Madrid have already won consecutive European crowns, but this could merely be the start of their run. The squad's average age is 24, which could decrease further if Kylian Mbappe is acquired, and there are plenty of options in every position.
Following three Champions League titles in four years with a treble season may seem unlikely, but sport continually proves us wrong with what is and isn't possible. If anyone can do it, it's Zidane's Madrid.
And with that...
5. Barcelona finish third behind Atletico
There's something strange going on behind the scenes at Barcelona. The players they’ve been linked with this summer - Paulinho, Dani Parejo - wouldn't fill their glaring midfield holes. The Marco Veratti dream looks all but gone, and the Neymar saga is unsettling. They’ve focused all their efforts on Messi’s gargantuan contract, but have yet to really strengthen the team around him.
Meanwhile, Madrid snatched Dani Ceballos from underneath Barça’s noses, and Atletico will be bolstered by Diego Costa (TBC) and Vitolo in January. It could be a struggle for the Catalans.
6. Manchester City lead the Premier League for goals
Pep Guardiola’s side is built to bother goalkeepers this season. A productive year for the incisive Gabriel Jesus looms – the Brazilian could conceivably grab 15-20 goals – while behind him, midfield brainiac Bernardo Silva will help David Silva and Kevin De Bruyne pull the strings.
City are capable of penetrating teams at will, especially now Guardiola has got the full-backs he really wanted – the buccaneering runs of Kyle Walker and Benjamin Mendy can overwhelm opposition defences.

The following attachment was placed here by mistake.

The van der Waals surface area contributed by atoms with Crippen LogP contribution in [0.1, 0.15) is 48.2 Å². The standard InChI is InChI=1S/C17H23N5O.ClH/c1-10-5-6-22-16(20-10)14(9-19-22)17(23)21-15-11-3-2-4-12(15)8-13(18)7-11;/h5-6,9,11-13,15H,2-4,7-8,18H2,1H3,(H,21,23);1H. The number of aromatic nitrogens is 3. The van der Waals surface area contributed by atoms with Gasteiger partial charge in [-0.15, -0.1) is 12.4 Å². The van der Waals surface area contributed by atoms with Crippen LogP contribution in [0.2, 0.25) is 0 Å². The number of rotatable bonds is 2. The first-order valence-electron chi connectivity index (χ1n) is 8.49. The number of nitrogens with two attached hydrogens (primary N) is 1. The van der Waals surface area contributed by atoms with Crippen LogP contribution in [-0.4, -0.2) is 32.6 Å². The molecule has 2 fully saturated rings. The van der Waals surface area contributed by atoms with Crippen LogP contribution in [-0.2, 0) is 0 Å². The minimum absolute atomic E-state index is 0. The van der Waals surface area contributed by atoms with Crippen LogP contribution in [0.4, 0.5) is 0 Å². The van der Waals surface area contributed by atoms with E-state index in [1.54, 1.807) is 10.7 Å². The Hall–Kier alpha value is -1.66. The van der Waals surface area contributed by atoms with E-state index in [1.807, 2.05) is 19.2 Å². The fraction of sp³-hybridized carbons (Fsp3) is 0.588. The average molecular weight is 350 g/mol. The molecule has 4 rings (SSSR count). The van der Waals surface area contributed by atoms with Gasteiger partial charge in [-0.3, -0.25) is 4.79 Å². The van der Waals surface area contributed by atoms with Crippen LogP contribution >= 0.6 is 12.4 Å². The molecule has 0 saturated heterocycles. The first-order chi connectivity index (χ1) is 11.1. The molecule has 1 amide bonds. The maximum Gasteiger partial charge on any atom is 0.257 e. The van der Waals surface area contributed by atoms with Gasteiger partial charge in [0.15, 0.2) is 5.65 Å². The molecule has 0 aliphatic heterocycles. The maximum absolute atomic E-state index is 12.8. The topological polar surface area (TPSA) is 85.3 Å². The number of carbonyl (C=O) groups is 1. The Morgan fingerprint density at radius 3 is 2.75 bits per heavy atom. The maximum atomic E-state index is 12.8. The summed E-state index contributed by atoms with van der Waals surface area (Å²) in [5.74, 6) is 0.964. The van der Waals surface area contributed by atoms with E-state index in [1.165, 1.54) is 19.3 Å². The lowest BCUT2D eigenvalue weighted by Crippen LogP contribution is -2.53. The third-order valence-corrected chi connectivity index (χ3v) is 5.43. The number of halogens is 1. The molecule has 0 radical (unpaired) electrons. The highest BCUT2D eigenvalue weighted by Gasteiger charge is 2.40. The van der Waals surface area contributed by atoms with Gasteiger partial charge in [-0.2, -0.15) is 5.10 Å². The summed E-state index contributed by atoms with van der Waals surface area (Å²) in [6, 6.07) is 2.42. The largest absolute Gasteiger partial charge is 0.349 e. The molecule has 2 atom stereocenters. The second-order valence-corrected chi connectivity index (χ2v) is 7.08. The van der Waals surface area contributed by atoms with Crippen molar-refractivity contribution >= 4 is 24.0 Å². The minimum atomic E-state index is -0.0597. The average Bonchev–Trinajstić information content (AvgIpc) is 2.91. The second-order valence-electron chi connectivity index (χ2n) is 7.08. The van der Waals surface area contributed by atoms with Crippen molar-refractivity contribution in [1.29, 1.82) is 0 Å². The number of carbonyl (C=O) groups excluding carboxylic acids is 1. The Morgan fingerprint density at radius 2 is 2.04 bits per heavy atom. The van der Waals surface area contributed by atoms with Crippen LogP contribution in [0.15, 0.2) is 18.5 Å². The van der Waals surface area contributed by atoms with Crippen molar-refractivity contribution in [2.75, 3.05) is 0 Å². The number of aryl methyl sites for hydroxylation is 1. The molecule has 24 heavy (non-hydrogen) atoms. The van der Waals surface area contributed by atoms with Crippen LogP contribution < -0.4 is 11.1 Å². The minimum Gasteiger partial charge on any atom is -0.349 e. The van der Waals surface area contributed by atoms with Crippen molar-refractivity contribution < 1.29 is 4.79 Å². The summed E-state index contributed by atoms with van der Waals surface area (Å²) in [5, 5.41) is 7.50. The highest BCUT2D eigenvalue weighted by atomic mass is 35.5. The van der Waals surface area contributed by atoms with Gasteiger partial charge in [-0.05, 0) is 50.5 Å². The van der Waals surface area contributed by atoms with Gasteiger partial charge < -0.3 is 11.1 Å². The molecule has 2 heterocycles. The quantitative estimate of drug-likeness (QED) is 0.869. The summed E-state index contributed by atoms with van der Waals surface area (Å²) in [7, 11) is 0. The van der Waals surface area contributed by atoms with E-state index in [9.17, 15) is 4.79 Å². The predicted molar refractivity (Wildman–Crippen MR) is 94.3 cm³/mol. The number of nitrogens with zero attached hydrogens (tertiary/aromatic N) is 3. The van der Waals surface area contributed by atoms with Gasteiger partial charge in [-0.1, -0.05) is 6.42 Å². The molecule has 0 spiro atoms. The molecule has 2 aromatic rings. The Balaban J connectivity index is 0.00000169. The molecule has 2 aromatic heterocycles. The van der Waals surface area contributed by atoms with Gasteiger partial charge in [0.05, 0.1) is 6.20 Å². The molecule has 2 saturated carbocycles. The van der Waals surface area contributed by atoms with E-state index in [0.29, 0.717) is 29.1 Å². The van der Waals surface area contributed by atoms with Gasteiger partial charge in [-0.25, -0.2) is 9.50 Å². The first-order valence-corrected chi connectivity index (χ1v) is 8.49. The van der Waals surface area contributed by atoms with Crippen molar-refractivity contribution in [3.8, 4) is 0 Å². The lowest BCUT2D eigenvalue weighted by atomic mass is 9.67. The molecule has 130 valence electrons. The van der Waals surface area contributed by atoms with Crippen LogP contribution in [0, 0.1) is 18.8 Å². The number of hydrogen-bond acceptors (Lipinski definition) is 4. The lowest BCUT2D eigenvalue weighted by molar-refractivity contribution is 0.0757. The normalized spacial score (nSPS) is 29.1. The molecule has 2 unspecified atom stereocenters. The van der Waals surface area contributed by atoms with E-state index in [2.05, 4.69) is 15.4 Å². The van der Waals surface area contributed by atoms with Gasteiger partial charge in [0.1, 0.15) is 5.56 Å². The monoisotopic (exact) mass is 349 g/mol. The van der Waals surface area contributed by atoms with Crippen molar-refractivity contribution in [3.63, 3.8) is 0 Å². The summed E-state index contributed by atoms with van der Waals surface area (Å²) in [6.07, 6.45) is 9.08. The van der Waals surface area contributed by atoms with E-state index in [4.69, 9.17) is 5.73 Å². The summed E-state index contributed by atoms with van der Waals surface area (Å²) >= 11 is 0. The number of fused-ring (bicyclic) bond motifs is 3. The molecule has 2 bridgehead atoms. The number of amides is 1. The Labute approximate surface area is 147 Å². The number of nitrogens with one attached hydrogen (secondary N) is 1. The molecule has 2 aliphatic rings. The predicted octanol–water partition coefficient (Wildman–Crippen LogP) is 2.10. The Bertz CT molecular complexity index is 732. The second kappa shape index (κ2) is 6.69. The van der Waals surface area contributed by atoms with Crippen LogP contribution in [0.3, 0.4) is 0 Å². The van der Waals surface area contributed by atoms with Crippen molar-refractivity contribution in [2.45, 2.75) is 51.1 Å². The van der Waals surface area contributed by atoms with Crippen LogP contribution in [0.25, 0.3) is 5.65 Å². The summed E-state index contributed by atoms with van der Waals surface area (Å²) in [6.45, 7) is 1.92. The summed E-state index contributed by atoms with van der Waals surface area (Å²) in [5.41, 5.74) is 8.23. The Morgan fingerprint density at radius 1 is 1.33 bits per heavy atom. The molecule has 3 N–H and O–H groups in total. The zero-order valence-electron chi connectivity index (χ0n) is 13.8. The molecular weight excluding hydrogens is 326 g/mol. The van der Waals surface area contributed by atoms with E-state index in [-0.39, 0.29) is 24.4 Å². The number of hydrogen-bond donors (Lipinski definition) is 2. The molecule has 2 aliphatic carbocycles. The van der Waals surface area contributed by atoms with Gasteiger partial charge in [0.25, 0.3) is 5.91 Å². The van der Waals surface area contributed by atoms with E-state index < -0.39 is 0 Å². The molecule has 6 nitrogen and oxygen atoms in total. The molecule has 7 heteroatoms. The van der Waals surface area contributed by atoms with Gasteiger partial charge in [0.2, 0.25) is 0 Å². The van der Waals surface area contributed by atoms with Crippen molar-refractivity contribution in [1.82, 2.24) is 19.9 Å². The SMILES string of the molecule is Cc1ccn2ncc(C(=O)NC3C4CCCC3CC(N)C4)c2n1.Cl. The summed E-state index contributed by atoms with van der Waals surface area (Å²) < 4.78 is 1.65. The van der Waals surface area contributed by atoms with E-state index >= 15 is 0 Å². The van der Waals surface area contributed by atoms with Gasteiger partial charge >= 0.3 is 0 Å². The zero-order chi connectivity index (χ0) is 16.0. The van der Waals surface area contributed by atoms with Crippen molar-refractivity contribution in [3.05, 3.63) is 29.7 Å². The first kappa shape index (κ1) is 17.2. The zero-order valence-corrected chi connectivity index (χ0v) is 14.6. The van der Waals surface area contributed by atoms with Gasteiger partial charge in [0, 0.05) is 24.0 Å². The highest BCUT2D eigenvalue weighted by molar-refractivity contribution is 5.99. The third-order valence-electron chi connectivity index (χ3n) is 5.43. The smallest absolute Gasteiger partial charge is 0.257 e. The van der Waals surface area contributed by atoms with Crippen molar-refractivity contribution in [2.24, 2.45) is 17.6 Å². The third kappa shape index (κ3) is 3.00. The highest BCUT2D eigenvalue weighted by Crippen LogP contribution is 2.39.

7. Chelsea go furthest in Champions League
Even without Costa, who is a perfect fit for Conte's system, Chelsea are well equipped to go further than any other English representative in the Champions League. They're capable of reaching the semi-finals given how tactically astute their Italian head honcho is, especially in two-legged knockout ties where staunch defensive organisation and efficient attacking will bring success.
Alvaro Morata is no Costa, but he is a big-game player. He made a habit of scoring some big goals in European fixtures with Juventus and could do the same in Chelsea colours.
8. Sandro and Rooney fail to match Lukaku’s output
Everton have replaced Romelu Lukaku, who scored 25 goals last year, with Wayne Rooney and Sandro Ramirez. It was the right gamble to take, but it’s unclear whether the former can rediscover consistent goalscoring form and whether the latter can fill that sizeable void left by the Belgian.
9. France win the World Cup
Two decades on from France’s only World Cup triumph, Les Bleus find themselves with their best group of players since the Zinedine Zidane era. To take it one step further, they probably have the strongest squad on the planet - even better than Spain, who are virtually three-to-four players deep in every position. Didier Deschamps has unprecedented depth to work with and a group of feisty, hungry gunslingers looking to make amends after their loss in the final of Euro 2016.